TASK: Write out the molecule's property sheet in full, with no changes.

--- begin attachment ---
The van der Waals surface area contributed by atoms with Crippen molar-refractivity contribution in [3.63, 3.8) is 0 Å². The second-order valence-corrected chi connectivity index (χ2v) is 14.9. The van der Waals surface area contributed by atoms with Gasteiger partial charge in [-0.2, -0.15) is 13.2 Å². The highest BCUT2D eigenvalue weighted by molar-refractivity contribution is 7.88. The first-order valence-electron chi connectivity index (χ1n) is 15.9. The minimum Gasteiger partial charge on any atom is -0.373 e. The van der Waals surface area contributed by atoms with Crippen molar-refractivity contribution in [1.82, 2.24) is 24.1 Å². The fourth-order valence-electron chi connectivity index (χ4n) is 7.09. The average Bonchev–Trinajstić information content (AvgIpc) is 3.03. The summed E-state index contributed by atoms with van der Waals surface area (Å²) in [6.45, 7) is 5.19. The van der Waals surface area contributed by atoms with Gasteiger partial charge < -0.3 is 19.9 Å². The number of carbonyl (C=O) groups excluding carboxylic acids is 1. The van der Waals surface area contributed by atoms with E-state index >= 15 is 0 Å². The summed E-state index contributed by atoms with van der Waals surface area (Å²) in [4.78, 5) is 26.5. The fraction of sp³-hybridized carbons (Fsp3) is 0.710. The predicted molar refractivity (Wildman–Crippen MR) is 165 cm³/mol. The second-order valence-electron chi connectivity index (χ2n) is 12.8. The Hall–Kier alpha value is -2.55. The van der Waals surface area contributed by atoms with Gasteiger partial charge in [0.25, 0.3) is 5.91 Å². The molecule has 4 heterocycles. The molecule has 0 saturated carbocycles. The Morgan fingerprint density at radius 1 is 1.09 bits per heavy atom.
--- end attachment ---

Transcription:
The van der Waals surface area contributed by atoms with Crippen molar-refractivity contribution in [3.63, 3.8) is 0 Å². The second-order valence-corrected chi connectivity index (χ2v) is 14.9. The van der Waals surface area contributed by atoms with Gasteiger partial charge in [-0.2, -0.15) is 13.2 Å². The highest BCUT2D eigenvalue weighted by molar-refractivity contribution is 7.88. The first-order valence-electron chi connectivity index (χ1n) is 15.9. The minimum Gasteiger partial charge on any atom is -0.373 e. The van der Waals surface area contributed by atoms with Crippen molar-refractivity contribution in [1.82, 2.24) is 24.1 Å². The fourth-order valence-electron chi connectivity index (χ4n) is 7.09. The average Bonchev–Trinajstić information content (AvgIpc) is 3.03. The summed E-state index contributed by atoms with van der Waals surface area (Å²) in [6.45, 7) is 5.19. The van der Waals surface area contributed by atoms with Gasteiger partial charge < -0.3 is 19.9 Å². The number of carbonyl (C=O) groups excluding carboxylic acids is 1. The van der Waals surface area contributed by atoms with E-state index >= 15 is 0 Å². The summed E-state index contributed by atoms with van der Waals surface area (Å²) in [4.78, 5) is 26.5. The fraction of sp³-hybridized carbons (Fsp3) is 0.710. The predicted molar refractivity (Wildman–Crippen MR) is 165 cm³/mol. The second-order valence-electron chi connectivity index (χ2n) is 12.8. The Hall–Kier alpha value is -2.55. The van der Waals surface area contributed by atoms with Gasteiger partial charge in [0.25, 0.3) is 5.91 Å². The molecule has 4 heterocycles. The molecule has 0 saturated carbocycles. The Morgan fingerprint density at radius 1 is 1.09 bits per heavy atom.